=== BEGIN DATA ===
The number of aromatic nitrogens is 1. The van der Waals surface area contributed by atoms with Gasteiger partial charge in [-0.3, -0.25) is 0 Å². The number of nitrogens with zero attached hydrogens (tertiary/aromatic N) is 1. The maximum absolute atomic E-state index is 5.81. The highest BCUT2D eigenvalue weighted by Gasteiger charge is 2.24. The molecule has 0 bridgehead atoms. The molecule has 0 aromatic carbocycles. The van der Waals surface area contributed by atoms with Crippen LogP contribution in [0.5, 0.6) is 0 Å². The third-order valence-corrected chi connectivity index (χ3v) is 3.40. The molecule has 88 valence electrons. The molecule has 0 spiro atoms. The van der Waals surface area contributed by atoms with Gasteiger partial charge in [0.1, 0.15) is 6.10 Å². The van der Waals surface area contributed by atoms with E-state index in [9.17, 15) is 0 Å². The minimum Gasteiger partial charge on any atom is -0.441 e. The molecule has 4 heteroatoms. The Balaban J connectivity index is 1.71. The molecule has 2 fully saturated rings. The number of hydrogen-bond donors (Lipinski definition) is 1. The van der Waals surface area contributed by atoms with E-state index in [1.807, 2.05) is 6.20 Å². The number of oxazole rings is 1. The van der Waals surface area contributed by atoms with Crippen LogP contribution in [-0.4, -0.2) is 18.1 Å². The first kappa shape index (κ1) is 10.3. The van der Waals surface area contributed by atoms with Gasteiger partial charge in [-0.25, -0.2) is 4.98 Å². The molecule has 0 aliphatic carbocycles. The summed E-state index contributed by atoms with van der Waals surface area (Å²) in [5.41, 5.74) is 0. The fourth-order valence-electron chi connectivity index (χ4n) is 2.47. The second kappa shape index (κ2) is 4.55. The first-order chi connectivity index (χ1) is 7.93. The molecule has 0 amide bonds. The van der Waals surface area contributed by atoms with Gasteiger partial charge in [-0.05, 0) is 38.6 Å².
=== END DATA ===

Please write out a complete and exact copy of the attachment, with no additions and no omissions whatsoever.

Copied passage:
The number of aromatic nitrogens is 1. The van der Waals surface area contributed by atoms with Gasteiger partial charge in [-0.3, -0.25) is 0 Å². The number of nitrogens with zero attached hydrogens (tertiary/aromatic N) is 1. The maximum absolute atomic E-state index is 5.81. The highest BCUT2D eigenvalue weighted by Gasteiger charge is 2.24. The molecule has 0 bridgehead atoms. The molecule has 0 aromatic carbocycles. The van der Waals surface area contributed by atoms with Crippen LogP contribution in [0.5, 0.6) is 0 Å². The third-order valence-corrected chi connectivity index (χ3v) is 3.40. The molecule has 88 valence electrons. The molecule has 0 spiro atoms. The van der Waals surface area contributed by atoms with Gasteiger partial charge in [0.1, 0.15) is 6.10 Å². The van der Waals surface area contributed by atoms with E-state index in [9.17, 15) is 0 Å². The minimum Gasteiger partial charge on any atom is -0.441 e. The molecule has 4 heteroatoms. The Balaban J connectivity index is 1.71. The molecule has 2 fully saturated rings. The number of hydrogen-bond donors (Lipinski definition) is 1. The van der Waals surface area contributed by atoms with E-state index in [1.807, 2.05) is 6.20 Å². The number of oxazole rings is 1. The van der Waals surface area contributed by atoms with Crippen LogP contribution in [-0.4, -0.2) is 18.1 Å². The first kappa shape index (κ1) is 10.3. The van der Waals surface area contributed by atoms with Gasteiger partial charge in [-0.25, -0.2) is 4.98 Å². The molecule has 0 aliphatic carbocycles. The summed E-state index contributed by atoms with van der Waals surface area (Å²) in [5.41, 5.74) is 0. The fourth-order valence-electron chi connectivity index (χ4n) is 2.47. The second kappa shape index (κ2) is 4.55. The first-order chi connectivity index (χ1) is 7.93. The molecule has 0 amide bonds. The van der Waals surface area contributed by atoms with Gasteiger partial charge in [-0.05, 0) is 38.6 Å².